NOT SURPRISED THAT Soli Sorabjee, the doyen of legal luminaries, has had to call off the dinner to mark the 90th milestone in his life. Coronavirus does not spare anyone, does it? Only three days before he cancelled the birthday dinner, one happened to meet him and his wife, the ever gracious Zeena, at a special dinner at the India International Centre. He seemed unfazed by the relentless wave of Covid-19 inspired cancellations, insisting he intended to go ahead with it. One could see his point. Though he had been holding his annual birthday dinners for several decades now, with an eclectic list of guests drawn from the worlds of law, arts, culture, journalism, etcetera, with a few jazz aficionados thrown in, given his own passion for the fast-dying genre of music in the country, this year was different. After all, reaching 90 in fairly good shape, though his knees were beginning to protest, forcing him to rely on a wheelchair to move from point A to point B, he was mentally as agile as ever. He was looking forward to meeting old friends and colleagues.
And like all other birthdays, this one too would see a family reunion with his sons, one a top medical practitioner and another, a noted auto industry journalist, and daughter, the brilliant solicitor, Zia Mody, coming down from Mumbai to partake of the celebrations. Coronavirus nixed the plan.
SOLI’S 90TH BIRTHDAY brought to mind the fast fading dominance of `Mumbai’s lawyers. Top lawyers originally came from the Bombay Bar to argue important briefs in the Supreme Court, but with the passage of time, some ended up making the capital their home. Till very recently, the local bar hardly had a top-notch constitutional lawyer. They all came from the Bombay Bar—it is still Bombay High Court, not Mumbai High Court—with a couple of them from the Madras Bar as well. Maybe, being Presidency towns, Bombay and Madras got a headstart in economic and educational development. Soli was preceded by the likes of legendary jurists such as Nani Palkhivala, HM Seervai, CK Daphtary, Karl Khandalavala, etcetera. K Parasaran from the Madras High Court was another top Supreme Court lawyer. Long after his death, HM Seervai’s authoritative Constitutional Law of India continues to be the go-to tome for both lawyers and judges. Another heavyweight from the Bombay Bar who shifted base to Delhi was Ram Jethmalani. He died recently. Soli, unmindful of the personal consequences, had challenged the arrest warrant against Ram, then the head of the Bombay Bar Association, during Emergency. An extraordinarily brilliant lawyer, Ram in later years would pursue his own individualistic streak, often riling colleagues like Soli and Fali Nariman, another member of the Bombay Bar to have graduated to the Supreme Court Bar in the mid-1970s.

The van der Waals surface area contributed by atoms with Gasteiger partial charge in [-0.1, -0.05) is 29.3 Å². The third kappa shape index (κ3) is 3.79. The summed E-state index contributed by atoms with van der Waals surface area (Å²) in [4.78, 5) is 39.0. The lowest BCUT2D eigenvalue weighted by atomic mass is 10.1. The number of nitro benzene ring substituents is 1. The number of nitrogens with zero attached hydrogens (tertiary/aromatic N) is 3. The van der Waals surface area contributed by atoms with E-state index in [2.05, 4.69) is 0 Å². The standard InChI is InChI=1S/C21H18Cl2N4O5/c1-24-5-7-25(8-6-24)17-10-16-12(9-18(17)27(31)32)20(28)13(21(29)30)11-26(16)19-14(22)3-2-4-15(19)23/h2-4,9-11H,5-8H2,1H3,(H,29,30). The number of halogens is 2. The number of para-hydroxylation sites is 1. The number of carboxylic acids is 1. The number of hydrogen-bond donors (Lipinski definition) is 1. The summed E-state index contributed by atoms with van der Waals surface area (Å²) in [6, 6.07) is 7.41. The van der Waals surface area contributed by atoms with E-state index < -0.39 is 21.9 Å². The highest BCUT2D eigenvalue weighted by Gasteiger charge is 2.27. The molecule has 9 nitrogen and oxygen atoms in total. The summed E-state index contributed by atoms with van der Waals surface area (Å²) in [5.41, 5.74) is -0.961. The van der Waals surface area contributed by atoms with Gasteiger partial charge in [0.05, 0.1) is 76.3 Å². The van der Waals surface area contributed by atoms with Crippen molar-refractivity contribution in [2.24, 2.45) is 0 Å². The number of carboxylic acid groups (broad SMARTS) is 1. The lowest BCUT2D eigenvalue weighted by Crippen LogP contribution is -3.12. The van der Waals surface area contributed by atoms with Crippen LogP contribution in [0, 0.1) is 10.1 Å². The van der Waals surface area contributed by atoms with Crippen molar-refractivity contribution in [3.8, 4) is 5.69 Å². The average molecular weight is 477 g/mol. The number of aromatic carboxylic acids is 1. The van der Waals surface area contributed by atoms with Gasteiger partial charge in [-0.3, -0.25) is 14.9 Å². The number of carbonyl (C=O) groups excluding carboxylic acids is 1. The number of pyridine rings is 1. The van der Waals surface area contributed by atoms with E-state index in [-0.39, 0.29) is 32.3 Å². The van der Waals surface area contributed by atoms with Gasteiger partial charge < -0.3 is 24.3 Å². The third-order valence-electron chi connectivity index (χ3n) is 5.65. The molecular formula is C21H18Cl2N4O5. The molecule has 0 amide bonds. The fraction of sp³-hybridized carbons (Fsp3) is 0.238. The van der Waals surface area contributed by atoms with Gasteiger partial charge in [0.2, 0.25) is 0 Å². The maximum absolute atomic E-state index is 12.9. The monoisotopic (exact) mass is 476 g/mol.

NARIMAN DISPLAYED courage when he quit as the additional solicitor general once Indira Gandhi imposed Emergency, extinguishing the fundamental rights of Indians. With age catching up, both Fali and Soli in recent years have scaled down their court appearances, occasionally furnishing legal opinions to the more insistent clients. By the way, Fali’s son, Rohinton, after a successful stint as a leading lawyer, is now a brilliant judge of the Supreme Court. One of the more erudite members of the bar, and now bench, Rohinton, like his father Fali, and Soli, shares an abiding love of books and Western classical music. Another reason the Bombay crowd stood out was likely due to its deep interest in arts, culture, etcetera, especially when the Delhi lot was widely known to be philistine with an honourable exception or two. Admittedly, Kapil Sibal was one of the first to challenge the near-monopoly of the Bombay lawyers. Another exceptionally brilliant lawyer who began practice in Delhi is Harish Salve who is reckoned to be the best among his peers, but he now divides time between London and Delhi and is rarely seen practicing in the Supreme Court. Abhishek Manu Singhvi and Mukul Rohatgi are the other top lawyers with their roots in Delhi. In an interview some years ago, Salve said Singhvi and Rohatgi probably charged more than him, which may well be true. However, when it comes to the intellectual riches, the Bombay lot, both bench and bar, is unbeatable. But with Soli now pushing 90, and Fali a year or two older, sadly enough, it is now a fading lot.